Rising waters from Hurricane Isaac have spilled over a levee south of New Orleans and inundated a residential area that had been ordered evacuated, a local official said early Wednesday.
The flooding in Plaquemines Parish, part of a tongue of land extending into the Gulf of Mexico south of New Orleans, saw waters rise 12 feet (3.6 meters) in some homes, Parish President Billy Nungesser told CNN.
“As that water flows over the top, it eventually will eat out portions of that levee, which then it washes away,” he said. “Either that or the inside of the levee will fill up… One or the other will happen. Either way that area’s going to be totally inundated with water.”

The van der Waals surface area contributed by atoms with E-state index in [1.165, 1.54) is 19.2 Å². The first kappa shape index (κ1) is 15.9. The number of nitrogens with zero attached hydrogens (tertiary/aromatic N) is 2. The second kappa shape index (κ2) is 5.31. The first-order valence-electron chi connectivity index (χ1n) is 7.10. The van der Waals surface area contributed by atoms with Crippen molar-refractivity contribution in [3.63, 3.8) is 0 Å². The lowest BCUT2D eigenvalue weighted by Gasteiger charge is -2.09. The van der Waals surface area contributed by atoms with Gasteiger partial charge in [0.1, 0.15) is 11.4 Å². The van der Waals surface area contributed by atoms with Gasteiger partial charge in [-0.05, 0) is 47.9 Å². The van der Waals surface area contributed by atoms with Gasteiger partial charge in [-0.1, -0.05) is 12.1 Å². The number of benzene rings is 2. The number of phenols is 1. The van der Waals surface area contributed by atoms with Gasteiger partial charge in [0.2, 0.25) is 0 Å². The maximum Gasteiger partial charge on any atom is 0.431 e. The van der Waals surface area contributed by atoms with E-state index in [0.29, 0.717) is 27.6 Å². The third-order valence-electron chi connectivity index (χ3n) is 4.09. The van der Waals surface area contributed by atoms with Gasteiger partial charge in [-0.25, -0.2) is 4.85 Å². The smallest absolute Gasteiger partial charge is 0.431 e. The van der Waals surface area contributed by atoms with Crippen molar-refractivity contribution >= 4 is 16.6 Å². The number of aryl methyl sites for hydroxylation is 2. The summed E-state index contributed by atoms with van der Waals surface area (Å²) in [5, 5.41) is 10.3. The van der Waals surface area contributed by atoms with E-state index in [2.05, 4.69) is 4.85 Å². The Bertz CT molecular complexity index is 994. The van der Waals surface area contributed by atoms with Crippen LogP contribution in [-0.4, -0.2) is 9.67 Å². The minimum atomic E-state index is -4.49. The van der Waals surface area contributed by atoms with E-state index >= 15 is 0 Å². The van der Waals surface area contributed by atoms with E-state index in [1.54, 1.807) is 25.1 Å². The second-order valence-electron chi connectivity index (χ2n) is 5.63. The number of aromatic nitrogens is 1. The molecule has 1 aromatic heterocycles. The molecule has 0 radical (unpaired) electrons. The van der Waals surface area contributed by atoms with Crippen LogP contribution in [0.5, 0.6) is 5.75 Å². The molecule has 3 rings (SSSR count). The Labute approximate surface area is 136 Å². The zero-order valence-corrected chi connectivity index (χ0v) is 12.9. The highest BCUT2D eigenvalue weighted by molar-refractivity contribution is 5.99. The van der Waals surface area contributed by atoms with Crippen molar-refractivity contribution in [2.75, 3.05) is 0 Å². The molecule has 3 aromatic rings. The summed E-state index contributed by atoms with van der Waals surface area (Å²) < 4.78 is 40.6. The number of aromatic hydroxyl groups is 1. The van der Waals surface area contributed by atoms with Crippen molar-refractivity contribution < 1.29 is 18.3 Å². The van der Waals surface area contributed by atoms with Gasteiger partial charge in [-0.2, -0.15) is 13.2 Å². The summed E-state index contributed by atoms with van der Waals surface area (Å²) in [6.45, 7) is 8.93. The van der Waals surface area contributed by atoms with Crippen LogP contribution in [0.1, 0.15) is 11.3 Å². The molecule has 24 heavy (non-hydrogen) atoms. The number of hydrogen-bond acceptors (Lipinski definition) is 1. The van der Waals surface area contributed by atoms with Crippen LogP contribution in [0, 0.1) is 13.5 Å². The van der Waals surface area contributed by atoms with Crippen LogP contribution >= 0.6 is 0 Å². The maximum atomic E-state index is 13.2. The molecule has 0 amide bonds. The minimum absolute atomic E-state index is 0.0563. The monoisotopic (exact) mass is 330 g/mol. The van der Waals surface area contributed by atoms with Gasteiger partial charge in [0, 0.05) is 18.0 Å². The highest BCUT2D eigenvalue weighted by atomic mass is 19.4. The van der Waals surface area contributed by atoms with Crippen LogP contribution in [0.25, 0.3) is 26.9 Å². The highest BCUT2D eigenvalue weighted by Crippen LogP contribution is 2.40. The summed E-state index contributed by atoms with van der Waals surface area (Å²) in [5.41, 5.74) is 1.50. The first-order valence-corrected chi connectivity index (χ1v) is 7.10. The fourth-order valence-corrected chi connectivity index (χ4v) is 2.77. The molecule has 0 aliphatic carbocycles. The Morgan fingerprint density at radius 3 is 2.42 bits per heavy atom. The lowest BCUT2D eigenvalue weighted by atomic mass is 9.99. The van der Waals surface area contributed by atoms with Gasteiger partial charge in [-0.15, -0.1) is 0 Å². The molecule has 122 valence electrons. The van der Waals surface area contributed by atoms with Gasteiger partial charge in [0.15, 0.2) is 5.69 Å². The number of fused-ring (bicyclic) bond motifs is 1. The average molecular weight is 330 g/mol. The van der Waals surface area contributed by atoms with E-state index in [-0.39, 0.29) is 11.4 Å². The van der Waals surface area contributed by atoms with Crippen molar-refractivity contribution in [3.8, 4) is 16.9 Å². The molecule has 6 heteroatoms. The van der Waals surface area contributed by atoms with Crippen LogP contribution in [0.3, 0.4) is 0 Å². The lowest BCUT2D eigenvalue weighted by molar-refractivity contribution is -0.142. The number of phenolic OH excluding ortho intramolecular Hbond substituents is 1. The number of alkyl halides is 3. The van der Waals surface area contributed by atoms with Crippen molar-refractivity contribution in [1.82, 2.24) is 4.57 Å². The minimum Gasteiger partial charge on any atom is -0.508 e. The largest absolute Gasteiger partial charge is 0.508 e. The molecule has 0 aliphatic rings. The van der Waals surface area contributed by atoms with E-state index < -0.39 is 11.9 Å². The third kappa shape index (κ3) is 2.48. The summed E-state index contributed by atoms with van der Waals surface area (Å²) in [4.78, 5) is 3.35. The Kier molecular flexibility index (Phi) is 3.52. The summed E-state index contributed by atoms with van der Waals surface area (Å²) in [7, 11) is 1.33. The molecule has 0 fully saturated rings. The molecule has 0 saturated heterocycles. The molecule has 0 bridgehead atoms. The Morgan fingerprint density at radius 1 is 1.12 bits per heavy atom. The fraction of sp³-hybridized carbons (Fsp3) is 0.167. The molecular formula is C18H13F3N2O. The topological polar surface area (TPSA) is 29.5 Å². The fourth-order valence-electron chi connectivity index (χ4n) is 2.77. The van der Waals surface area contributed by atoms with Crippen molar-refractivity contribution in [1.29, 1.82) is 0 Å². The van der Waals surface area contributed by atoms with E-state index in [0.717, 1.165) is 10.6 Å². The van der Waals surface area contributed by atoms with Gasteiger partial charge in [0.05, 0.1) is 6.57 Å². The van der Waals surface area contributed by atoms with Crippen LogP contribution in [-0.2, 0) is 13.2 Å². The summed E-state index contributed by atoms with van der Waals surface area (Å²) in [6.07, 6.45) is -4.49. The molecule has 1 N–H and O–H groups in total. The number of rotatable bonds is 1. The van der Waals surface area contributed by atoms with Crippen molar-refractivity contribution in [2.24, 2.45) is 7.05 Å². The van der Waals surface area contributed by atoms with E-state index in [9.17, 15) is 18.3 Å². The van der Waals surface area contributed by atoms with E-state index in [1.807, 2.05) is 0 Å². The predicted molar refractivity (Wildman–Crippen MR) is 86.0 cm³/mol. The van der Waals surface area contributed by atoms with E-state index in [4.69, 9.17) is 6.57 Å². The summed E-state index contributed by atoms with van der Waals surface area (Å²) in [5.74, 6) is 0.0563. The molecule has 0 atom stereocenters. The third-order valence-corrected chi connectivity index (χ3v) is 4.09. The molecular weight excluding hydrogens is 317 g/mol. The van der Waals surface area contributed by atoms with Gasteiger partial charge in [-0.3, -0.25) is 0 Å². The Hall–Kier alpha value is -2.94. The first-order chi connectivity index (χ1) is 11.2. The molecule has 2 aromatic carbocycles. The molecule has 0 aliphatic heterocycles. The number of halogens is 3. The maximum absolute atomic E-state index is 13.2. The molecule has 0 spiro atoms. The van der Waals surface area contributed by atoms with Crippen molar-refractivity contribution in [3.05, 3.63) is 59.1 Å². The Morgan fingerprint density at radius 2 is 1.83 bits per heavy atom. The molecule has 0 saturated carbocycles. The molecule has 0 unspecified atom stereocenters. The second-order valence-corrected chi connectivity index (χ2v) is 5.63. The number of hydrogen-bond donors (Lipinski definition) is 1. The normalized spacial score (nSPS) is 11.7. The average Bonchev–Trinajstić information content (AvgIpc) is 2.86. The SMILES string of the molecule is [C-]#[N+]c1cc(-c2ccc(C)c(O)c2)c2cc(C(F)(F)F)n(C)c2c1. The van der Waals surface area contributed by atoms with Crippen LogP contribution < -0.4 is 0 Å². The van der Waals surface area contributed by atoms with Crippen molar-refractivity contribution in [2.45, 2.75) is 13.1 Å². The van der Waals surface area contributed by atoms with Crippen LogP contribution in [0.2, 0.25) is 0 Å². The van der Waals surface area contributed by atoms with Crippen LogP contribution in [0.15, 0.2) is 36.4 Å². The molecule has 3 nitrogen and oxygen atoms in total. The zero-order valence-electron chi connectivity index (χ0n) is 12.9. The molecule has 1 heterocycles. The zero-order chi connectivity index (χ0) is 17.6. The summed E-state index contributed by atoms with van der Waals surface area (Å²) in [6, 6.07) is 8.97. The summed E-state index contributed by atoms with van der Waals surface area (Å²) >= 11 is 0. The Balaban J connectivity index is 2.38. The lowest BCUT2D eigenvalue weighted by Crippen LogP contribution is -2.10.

Nungesser said at least half of the 2,000 people living in the threatened area had left ahead of the storm. He said another nearby area that had seen no flooding during Hurricane Katrina in 2005 was under five feet of water.
Hurricane Isaac has largely stalled since it made landfall on the southern coast of Louisiana on Tuesday, dumping huge amounts of rain along the Gulf coast exactly seven years after Katrina devastated New Orleans.